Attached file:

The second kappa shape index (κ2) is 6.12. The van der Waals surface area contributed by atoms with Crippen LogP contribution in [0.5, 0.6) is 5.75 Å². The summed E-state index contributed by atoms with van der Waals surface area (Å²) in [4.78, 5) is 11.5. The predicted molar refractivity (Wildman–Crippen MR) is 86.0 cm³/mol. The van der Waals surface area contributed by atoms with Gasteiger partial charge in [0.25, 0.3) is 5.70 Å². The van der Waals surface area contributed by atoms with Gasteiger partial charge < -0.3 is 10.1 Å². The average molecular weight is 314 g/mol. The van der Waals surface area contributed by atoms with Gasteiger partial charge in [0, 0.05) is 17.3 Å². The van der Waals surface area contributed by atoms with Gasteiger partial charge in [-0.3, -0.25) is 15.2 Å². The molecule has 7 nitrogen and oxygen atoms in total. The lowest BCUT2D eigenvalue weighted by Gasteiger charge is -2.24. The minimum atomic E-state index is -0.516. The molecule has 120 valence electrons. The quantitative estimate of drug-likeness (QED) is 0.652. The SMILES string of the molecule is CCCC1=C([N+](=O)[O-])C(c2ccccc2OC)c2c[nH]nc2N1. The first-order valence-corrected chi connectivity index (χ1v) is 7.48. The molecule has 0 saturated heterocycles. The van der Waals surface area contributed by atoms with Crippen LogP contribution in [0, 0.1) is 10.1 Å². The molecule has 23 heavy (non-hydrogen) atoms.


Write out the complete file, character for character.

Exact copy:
The second kappa shape index (κ2) is 6.12. The van der Waals surface area contributed by atoms with Crippen LogP contribution in [0.5, 0.6) is 5.75 Å². The summed E-state index contributed by atoms with van der Waals surface area (Å²) in [4.78, 5) is 11.5. The predicted molar refractivity (Wildman–Crippen MR) is 86.0 cm³/mol. The van der Waals surface area contributed by atoms with Gasteiger partial charge in [0.25, 0.3) is 5.70 Å². The van der Waals surface area contributed by atoms with Gasteiger partial charge < -0.3 is 10.1 Å². The average molecular weight is 314 g/mol. The van der Waals surface area contributed by atoms with Gasteiger partial charge in [0, 0.05) is 17.3 Å². The van der Waals surface area contributed by atoms with Gasteiger partial charge in [-0.3, -0.25) is 15.2 Å². The molecule has 7 nitrogen and oxygen atoms in total. The lowest BCUT2D eigenvalue weighted by Gasteiger charge is -2.24. The minimum atomic E-state index is -0.516. The molecule has 120 valence electrons. The quantitative estimate of drug-likeness (QED) is 0.652. The SMILES string of the molecule is CCCC1=C([N+](=O)[O-])C(c2ccccc2OC)c2c[nH]nc2N1. The first-order valence-corrected chi connectivity index (χ1v) is 7.48. The molecule has 0 saturated heterocycles. The van der Waals surface area contributed by atoms with Crippen LogP contribution in [0, 0.1) is 10.1 Å². The molecule has 23 heavy (non-hydrogen) atoms.